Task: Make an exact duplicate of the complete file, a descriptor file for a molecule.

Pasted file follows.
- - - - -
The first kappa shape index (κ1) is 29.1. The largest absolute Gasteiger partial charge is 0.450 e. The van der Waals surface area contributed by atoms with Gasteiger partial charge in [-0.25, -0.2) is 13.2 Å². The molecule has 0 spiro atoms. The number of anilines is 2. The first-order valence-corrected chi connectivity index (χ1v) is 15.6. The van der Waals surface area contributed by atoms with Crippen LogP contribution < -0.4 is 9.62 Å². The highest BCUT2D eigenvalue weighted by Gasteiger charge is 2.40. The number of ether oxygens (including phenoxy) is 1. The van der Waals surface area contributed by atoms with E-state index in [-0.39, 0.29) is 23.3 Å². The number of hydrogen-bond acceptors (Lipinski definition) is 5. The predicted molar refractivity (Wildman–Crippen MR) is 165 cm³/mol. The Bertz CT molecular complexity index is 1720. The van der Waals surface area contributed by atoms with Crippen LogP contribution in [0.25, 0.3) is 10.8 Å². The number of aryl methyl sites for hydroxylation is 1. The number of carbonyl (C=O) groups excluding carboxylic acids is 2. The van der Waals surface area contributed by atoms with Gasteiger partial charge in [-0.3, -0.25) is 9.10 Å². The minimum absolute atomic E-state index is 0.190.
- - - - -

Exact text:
The first kappa shape index (κ1) is 29.1. The largest absolute Gasteiger partial charge is 0.450 e. The van der Waals surface area contributed by atoms with Gasteiger partial charge in [-0.25, -0.2) is 13.2 Å². The molecule has 0 spiro atoms. The number of anilines is 2. The first-order valence-corrected chi connectivity index (χ1v) is 15.6. The van der Waals surface area contributed by atoms with Crippen LogP contribution < -0.4 is 9.62 Å². The highest BCUT2D eigenvalue weighted by Gasteiger charge is 2.40. The number of ether oxygens (including phenoxy) is 1. The van der Waals surface area contributed by atoms with E-state index in [-0.39, 0.29) is 23.3 Å². The number of hydrogen-bond acceptors (Lipinski definition) is 5. The predicted molar refractivity (Wildman–Crippen MR) is 165 cm³/mol. The Bertz CT molecular complexity index is 1720. The van der Waals surface area contributed by atoms with Crippen LogP contribution in [0.25, 0.3) is 10.8 Å². The number of aryl methyl sites for hydroxylation is 1. The number of carbonyl (C=O) groups excluding carboxylic acids is 2. The van der Waals surface area contributed by atoms with Gasteiger partial charge in [-0.3, -0.25) is 9.10 Å². The minimum absolute atomic E-state index is 0.190.